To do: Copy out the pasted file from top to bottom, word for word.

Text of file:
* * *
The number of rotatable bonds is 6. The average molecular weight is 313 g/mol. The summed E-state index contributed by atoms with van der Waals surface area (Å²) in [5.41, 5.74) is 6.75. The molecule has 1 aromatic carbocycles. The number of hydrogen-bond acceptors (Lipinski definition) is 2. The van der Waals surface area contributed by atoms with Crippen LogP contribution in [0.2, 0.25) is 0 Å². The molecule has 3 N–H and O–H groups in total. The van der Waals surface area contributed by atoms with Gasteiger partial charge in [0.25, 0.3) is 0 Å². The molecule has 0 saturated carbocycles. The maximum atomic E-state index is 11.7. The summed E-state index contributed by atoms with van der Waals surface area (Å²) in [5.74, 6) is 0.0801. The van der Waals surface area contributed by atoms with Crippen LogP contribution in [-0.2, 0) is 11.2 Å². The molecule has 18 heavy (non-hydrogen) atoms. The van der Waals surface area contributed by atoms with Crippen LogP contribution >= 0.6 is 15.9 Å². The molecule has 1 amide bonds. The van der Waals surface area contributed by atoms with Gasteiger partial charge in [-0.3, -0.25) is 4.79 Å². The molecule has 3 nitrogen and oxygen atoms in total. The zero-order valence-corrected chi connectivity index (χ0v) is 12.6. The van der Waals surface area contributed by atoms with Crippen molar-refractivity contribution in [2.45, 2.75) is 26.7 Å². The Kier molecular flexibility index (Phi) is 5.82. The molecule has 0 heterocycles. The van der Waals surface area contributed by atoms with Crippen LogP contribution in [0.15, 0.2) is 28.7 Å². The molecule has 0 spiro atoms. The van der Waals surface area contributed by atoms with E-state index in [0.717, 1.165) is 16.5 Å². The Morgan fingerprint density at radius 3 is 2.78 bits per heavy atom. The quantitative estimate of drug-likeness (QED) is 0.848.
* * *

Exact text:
The number of rotatable bonds is 6. The average molecular weight is 313 g/mol. The summed E-state index contributed by atoms with van der Waals surface area (Å²) in [5.41, 5.74) is 6.75. The molecule has 1 aromatic carbocycles. The number of hydrogen-bond acceptors (Lipinski definition) is 2. The van der Waals surface area contributed by atoms with Crippen LogP contribution in [0.2, 0.25) is 0 Å². The molecule has 3 N–H and O–H groups in total. The van der Waals surface area contributed by atoms with Gasteiger partial charge in [0.25, 0.3) is 0 Å². The molecule has 0 saturated carbocycles. The maximum atomic E-state index is 11.7. The summed E-state index contributed by atoms with van der Waals surface area (Å²) in [5.74, 6) is 0.0801. The van der Waals surface area contributed by atoms with Crippen LogP contribution in [-0.2, 0) is 11.2 Å². The molecule has 18 heavy (non-hydrogen) atoms. The van der Waals surface area contributed by atoms with Crippen LogP contribution >= 0.6 is 15.9 Å². The molecule has 1 amide bonds. The van der Waals surface area contributed by atoms with Gasteiger partial charge in [-0.3, -0.25) is 4.79 Å². The molecule has 3 nitrogen and oxygen atoms in total. The zero-order valence-corrected chi connectivity index (χ0v) is 12.6. The van der Waals surface area contributed by atoms with Crippen molar-refractivity contribution in [2.45, 2.75) is 26.7 Å². The Kier molecular flexibility index (Phi) is 5.82. The molecule has 0 heterocycles. The van der Waals surface area contributed by atoms with Crippen LogP contribution in [0.15, 0.2) is 28.7 Å². The molecule has 0 spiro atoms. The van der Waals surface area contributed by atoms with E-state index in [0.717, 1.165) is 16.5 Å². The Morgan fingerprint density at radius 3 is 2.78 bits per heavy atom. The quantitative estimate of drug-likeness (QED) is 0.848.